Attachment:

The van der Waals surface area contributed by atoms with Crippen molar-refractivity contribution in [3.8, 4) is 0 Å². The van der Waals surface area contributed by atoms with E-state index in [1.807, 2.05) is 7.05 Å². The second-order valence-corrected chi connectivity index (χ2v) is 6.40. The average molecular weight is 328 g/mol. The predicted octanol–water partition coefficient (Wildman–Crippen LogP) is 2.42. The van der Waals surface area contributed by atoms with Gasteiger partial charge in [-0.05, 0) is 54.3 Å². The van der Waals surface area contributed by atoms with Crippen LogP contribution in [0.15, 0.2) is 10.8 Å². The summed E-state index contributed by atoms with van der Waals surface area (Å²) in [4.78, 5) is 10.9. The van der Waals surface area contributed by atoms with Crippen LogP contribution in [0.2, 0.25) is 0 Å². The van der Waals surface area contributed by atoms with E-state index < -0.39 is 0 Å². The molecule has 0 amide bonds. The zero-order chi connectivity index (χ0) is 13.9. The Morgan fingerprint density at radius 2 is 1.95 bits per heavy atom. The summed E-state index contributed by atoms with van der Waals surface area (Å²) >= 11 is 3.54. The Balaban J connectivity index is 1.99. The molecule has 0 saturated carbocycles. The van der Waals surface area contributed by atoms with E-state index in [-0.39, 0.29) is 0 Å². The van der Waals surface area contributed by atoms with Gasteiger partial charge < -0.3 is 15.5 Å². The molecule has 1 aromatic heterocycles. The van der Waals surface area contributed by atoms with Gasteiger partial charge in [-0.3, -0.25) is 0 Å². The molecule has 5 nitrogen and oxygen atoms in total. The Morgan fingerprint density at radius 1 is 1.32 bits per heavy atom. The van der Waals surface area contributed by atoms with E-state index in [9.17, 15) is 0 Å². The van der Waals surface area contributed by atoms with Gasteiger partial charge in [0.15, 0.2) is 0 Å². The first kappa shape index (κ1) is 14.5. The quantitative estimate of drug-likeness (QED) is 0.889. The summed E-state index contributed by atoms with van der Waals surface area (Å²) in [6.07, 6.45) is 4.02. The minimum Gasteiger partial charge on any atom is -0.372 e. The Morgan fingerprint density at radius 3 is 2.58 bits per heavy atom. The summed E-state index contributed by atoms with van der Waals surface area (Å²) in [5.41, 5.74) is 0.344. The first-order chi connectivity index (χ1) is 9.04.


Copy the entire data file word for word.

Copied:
The van der Waals surface area contributed by atoms with Crippen molar-refractivity contribution in [3.8, 4) is 0 Å². The van der Waals surface area contributed by atoms with E-state index in [1.807, 2.05) is 7.05 Å². The second-order valence-corrected chi connectivity index (χ2v) is 6.40. The average molecular weight is 328 g/mol. The predicted octanol–water partition coefficient (Wildman–Crippen LogP) is 2.42. The van der Waals surface area contributed by atoms with Gasteiger partial charge in [-0.05, 0) is 54.3 Å². The van der Waals surface area contributed by atoms with Crippen LogP contribution in [0.15, 0.2) is 10.8 Å². The summed E-state index contributed by atoms with van der Waals surface area (Å²) in [4.78, 5) is 10.9. The van der Waals surface area contributed by atoms with Crippen LogP contribution in [0.2, 0.25) is 0 Å². The van der Waals surface area contributed by atoms with E-state index < -0.39 is 0 Å². The molecule has 0 amide bonds. The zero-order chi connectivity index (χ0) is 13.9. The Morgan fingerprint density at radius 2 is 1.95 bits per heavy atom. The summed E-state index contributed by atoms with van der Waals surface area (Å²) >= 11 is 3.54. The Balaban J connectivity index is 1.99. The molecule has 0 saturated carbocycles. The van der Waals surface area contributed by atoms with E-state index in [-0.39, 0.29) is 0 Å². The van der Waals surface area contributed by atoms with Gasteiger partial charge < -0.3 is 15.5 Å². The molecule has 1 aromatic heterocycles. The van der Waals surface area contributed by atoms with Gasteiger partial charge in [-0.3, -0.25) is 0 Å². The molecule has 5 nitrogen and oxygen atoms in total. The Morgan fingerprint density at radius 1 is 1.32 bits per heavy atom. The van der Waals surface area contributed by atoms with E-state index in [9.17, 15) is 0 Å². The van der Waals surface area contributed by atoms with Gasteiger partial charge in [0.15, 0.2) is 0 Å². The first kappa shape index (κ1) is 14.5. The quantitative estimate of drug-likeness (QED) is 0.889. The summed E-state index contributed by atoms with van der Waals surface area (Å²) in [6.07, 6.45) is 4.02. The minimum Gasteiger partial charge on any atom is -0.372 e. The Morgan fingerprint density at radius 3 is 2.58 bits per heavy atom. The summed E-state index contributed by atoms with van der Waals surface area (Å²) in [5.41, 5.74) is 0.344. The first-order chi connectivity index (χ1) is 9.04.